Gis                                         1
GitHub                                      1
Testing Software                            1
Google 360                                  1
Gradient Boosted Machine                    1
TF-IDF                                      1
Plotly                                      1
T-SQL                                       1
Html                                        1
Information Extraction                      1
Instantaneously trained neural networks     1
JQuery                                      1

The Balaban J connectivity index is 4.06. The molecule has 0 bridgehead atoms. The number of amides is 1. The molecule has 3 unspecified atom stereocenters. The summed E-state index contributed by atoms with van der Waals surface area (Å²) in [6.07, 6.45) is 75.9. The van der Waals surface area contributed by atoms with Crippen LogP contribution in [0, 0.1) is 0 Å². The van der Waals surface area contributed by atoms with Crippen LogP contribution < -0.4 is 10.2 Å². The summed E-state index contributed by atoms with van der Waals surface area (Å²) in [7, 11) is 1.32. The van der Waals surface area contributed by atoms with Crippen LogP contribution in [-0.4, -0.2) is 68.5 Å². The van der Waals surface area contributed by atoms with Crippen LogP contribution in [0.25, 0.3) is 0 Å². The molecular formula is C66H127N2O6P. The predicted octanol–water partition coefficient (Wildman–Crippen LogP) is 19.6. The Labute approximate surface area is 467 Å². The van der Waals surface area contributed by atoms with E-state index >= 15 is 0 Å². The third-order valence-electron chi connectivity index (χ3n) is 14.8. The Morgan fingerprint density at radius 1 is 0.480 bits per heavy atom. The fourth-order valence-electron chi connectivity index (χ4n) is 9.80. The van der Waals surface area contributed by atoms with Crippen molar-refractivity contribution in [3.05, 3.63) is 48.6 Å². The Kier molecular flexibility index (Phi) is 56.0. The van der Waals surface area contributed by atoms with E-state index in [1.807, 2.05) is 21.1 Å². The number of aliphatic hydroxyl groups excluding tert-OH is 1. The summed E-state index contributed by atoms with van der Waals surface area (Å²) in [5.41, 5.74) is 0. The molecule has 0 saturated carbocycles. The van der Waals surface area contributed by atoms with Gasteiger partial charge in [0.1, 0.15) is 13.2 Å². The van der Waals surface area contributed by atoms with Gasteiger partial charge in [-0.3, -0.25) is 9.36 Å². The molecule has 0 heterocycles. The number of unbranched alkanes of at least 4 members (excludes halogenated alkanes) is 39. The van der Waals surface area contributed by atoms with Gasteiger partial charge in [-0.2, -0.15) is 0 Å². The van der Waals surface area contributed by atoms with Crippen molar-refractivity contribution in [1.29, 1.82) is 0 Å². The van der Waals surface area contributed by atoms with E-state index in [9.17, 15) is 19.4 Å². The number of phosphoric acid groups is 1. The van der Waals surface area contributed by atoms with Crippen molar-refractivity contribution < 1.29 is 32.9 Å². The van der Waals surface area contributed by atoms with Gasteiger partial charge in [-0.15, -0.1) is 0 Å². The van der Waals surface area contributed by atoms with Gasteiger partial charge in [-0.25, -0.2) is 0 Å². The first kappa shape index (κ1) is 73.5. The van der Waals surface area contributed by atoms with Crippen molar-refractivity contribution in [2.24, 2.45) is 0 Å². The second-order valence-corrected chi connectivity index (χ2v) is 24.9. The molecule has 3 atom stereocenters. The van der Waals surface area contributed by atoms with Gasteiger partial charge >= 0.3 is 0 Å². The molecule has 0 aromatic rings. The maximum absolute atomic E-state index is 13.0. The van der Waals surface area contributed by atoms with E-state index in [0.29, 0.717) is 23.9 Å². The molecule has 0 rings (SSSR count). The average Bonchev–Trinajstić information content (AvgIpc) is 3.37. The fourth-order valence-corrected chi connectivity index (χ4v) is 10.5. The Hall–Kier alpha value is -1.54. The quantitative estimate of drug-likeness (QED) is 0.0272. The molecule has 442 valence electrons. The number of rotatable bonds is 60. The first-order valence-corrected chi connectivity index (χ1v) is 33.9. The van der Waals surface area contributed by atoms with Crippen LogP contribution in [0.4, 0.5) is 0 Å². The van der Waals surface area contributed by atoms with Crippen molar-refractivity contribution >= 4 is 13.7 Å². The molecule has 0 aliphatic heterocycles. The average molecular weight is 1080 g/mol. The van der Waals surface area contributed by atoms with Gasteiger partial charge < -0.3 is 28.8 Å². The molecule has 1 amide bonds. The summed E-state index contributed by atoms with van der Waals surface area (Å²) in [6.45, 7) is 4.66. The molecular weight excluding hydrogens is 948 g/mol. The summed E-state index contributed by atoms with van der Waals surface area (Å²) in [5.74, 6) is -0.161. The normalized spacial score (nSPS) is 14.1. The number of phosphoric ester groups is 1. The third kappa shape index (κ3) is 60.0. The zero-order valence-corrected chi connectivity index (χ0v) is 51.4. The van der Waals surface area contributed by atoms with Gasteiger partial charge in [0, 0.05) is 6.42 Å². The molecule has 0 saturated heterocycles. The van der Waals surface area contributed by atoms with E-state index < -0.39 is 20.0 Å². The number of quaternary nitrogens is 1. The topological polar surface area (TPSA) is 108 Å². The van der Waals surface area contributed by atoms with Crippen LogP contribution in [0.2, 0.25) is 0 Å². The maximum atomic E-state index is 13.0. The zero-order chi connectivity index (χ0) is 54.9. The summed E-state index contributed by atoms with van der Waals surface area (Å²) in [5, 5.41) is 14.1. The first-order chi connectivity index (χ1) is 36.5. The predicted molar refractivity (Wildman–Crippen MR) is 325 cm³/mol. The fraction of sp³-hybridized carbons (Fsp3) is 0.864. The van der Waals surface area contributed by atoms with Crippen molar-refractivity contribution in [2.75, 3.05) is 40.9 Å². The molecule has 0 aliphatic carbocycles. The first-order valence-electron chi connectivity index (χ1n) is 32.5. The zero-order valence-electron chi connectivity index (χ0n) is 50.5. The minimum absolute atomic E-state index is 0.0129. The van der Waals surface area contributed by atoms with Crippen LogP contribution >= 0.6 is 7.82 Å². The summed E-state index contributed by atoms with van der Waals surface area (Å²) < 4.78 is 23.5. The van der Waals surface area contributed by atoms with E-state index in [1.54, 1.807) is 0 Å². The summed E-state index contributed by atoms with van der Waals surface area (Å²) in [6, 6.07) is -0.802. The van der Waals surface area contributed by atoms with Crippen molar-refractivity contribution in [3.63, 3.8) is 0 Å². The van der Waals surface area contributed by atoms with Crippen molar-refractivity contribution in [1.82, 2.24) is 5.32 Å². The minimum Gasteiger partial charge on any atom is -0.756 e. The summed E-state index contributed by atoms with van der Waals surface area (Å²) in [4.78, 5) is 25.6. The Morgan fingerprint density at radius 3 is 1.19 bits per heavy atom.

JSON                                        1
Java                                        1
JavaScript                                  1
Jira                                        1
AI                                          1
Length: 150, dtype: int64
In [90]:
df_skill_grouped.head(25).plot.bar()
Out[90]:
First 25 skills required for a Data Scientist

I will improve this analysis  working with:
1) Regex, this way I can fix typing errors and be more accurate (see for example in the bar graph “Python” and “Python ”
2) Web Scraping my applications in order to automatically extract all the skills required
3) Improve my ClockWork Pomodoro Analyzer in order to be aware where my time is allocated and if is coherent with the market requirements